Jaffee review: When the term fits, wear it
Submitted to The Union
In the pile of movie reviewing filters, the word “unlikely” is a curious one. It’s a kind of descriptive that wants to make promises but knows it can’t.
It’s a kind of experience that can work for you, if you let it.
An unlikely film, if it’s good, doesn’t maneuver you into suspending disbelief (a mainstay of movie resonance), it just stirs in the movie making and storytelling ingredients it has at hand. It offers a somehow fresh and appropriate film.
“Fading Gigolo” is an unlikely film in many ways. It stars Woody Allen, perfectly miscast as a pimp and John Turturro, sweetly miscast as a 50-ish lover worth $1,000 a pop. (Turturro wrote and directed the film as well.)
It carries a tilted yet balanced sensibility about friendship and sexual context and cultural structure in a somewhat intentional mish mash.
Its variable tone takes itself too seriously and not seriously enough. It twists a popular movie theme — the prostitute with a heart of gold — into a shape that never could have been thought up, much less financed.
Not incidentally, there’s a cop angle and a court angle to the plot that stretches unlikelihood a little further. Should I mention that part of this takes place in the Orthodox Jewish neighborhood of the film?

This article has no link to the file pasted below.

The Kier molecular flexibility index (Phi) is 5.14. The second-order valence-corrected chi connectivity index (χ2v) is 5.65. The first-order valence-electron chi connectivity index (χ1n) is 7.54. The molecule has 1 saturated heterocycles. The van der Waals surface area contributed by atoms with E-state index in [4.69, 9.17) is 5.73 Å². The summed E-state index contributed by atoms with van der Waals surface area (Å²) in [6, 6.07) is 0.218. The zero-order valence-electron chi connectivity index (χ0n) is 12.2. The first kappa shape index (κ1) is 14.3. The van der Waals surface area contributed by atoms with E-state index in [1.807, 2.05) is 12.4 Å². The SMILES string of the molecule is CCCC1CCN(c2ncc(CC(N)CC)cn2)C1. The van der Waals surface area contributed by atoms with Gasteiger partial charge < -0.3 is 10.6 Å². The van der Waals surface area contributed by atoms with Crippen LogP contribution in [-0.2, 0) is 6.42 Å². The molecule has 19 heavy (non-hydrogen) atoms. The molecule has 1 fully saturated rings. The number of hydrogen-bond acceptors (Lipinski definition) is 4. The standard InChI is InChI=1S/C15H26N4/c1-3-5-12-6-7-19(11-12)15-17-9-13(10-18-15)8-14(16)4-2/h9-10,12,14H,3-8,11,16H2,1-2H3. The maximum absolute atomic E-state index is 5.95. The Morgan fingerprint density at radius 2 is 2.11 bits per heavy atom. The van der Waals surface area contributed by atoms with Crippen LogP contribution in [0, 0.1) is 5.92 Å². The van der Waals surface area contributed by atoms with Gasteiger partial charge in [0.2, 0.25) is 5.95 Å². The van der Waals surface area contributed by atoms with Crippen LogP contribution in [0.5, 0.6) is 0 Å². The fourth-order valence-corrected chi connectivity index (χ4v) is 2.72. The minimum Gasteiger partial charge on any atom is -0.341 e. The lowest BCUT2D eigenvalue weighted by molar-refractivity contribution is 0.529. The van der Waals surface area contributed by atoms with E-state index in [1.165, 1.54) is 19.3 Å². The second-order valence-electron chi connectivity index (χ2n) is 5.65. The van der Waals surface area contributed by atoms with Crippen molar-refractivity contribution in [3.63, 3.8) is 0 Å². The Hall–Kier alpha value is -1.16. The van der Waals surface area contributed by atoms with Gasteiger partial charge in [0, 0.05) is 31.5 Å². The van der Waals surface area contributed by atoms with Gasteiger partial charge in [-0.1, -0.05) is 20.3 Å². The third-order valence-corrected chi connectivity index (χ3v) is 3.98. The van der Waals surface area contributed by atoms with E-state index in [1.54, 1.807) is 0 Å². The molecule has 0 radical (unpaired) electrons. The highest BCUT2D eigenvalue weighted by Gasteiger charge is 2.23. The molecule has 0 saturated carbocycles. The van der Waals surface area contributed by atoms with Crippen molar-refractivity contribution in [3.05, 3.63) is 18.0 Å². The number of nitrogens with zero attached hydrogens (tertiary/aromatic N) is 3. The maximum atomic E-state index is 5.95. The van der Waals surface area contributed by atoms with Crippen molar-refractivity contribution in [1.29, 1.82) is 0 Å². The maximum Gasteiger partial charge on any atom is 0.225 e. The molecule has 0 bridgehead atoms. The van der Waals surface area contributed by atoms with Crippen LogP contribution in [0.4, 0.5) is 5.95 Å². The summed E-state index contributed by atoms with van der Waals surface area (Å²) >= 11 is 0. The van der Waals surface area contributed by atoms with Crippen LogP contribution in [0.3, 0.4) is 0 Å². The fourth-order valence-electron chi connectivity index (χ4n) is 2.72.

Even the film title seems misappropriated. The gigolo wasn’t one before and the arc of his gigolosity evolves rather than fades. Like the film, however, the title is somehow catchy and effective.
To Woody Allen’s credit, he doesn’t much care whether people like him or his brand of cinema. While “Fading Gigolo” is John Turturro’s movie through and through, Woody’s presence and influence are obvious. Turturro’s less famous brand bears an analogous kind of – uh oh, here’s that word again – unlikely confidence that is worth a movie goer’s benefit of any doubt.
Labeling a film “unlikely” may keep some people from seeing it, and maybe it should.
Though the term fits, I think it’s likely that most people who see “Fading Gigolo” will like it. It screens at 7 p.m. Sunday at the Nevada Theatre, 401 Broad St. in Nevada City.
Chuck Jaffee of Nevada City likes to plug people into the spirit of independent filmmakers. Find his other articles for The Union at http://www.startlets.com.
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